While the plot is huge fun, it’s also very meta.  Setting the story at a romance convention gives the author a chance to poke some gentle (and not so gentle) fun at the archetypes and prejudices and entrenched views held about the romance genre, and a lot of the conversations about romance – and queer romance especially – are on topics that have been doing the rounds of the internet and social media for a while – which doesn’t in any way negate their relevance.

While North and Shaw are trying to find out who is behind the poisoning and other ‘accidents’, there’s another storyline bubbling along in the background, which was hinted at at the end of the pervious series when North’s slimy “uncle” Ronnie hinted he’d be asking North to do some stuff for him and strongly hinted it had something to do with Aldrich Acquisitions.  Ronnie turns up again here and tells North he wants him to get some video or photographs of a man he knows is attacking young gay men.  North wants nothing to do with Ronnie and wants to tell him to go to hell, but Shaw’s cooler head prevails, and he says they’ll do what Ronnie wants – while they figure out how to deal with him in the long term.  We find out exactly what Ronnie is holding over North’s head here – and it’s not pretty.  I’m guessing this will be the series’ overarching plotline – and that it’s going to get worse before it gets better.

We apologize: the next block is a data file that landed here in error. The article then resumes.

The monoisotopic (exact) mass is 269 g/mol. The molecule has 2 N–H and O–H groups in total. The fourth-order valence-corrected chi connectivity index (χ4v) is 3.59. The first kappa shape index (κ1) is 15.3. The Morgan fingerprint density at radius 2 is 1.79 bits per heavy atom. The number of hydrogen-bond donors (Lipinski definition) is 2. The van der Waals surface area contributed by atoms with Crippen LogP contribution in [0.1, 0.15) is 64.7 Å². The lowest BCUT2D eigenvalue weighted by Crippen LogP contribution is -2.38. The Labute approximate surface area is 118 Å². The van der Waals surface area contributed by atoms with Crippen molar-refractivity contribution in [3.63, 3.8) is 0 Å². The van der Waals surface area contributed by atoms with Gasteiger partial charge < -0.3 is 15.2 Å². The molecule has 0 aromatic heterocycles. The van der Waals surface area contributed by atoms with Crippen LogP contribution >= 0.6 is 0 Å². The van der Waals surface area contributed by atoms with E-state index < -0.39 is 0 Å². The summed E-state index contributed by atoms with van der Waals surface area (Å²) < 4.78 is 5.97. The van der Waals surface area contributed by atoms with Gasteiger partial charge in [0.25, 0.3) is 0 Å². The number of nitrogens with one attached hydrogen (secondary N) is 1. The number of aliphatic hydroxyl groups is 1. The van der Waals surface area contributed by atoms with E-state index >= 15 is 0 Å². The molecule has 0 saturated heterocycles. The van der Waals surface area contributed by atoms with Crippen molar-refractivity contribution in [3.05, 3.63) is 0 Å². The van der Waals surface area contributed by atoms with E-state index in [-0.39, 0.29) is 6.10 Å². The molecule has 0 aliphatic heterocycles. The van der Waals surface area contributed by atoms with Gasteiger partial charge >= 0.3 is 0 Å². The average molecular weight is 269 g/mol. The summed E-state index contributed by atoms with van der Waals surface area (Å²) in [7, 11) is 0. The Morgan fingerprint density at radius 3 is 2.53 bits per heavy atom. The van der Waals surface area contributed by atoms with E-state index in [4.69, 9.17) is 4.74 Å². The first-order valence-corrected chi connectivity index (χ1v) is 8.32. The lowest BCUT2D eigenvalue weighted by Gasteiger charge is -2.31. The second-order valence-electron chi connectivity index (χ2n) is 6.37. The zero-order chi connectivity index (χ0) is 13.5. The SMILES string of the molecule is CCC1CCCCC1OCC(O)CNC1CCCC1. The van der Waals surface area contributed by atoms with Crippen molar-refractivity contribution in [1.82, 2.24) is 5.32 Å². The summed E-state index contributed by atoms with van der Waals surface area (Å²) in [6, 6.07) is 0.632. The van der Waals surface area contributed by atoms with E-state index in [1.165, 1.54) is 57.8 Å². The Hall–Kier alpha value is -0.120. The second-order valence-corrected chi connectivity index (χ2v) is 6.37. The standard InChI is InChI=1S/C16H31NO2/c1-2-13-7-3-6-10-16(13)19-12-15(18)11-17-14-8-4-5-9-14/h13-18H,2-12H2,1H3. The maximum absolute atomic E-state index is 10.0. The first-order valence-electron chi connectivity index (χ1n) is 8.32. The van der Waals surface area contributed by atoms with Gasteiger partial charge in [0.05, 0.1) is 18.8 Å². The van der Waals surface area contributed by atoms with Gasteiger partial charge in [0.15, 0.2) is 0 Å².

For all of the craziness surrounding the investigation, there are some lovely quiet and tender moments between North and Shaw that continue to show just how much they care for each other, and I like that even though they’re a couple now, and even though they’ve known each other for years, they still have things to learn about each other and about relationships.

I was pleased to see Pari toned down a bit in this book.  I didn’t like her in the previous series – she was forever complaining about something and never seemed to do any work – here, she’s less shouty and actually proves herself to be a good friend at an important point in the story. Who knows, if this improvement continues, I might find myself actually liking her (gasp!).  Jadon is back, too, and I can’t help hoping that perhaps he’ll find a special someone as well – after all he’s been through, he deserves it!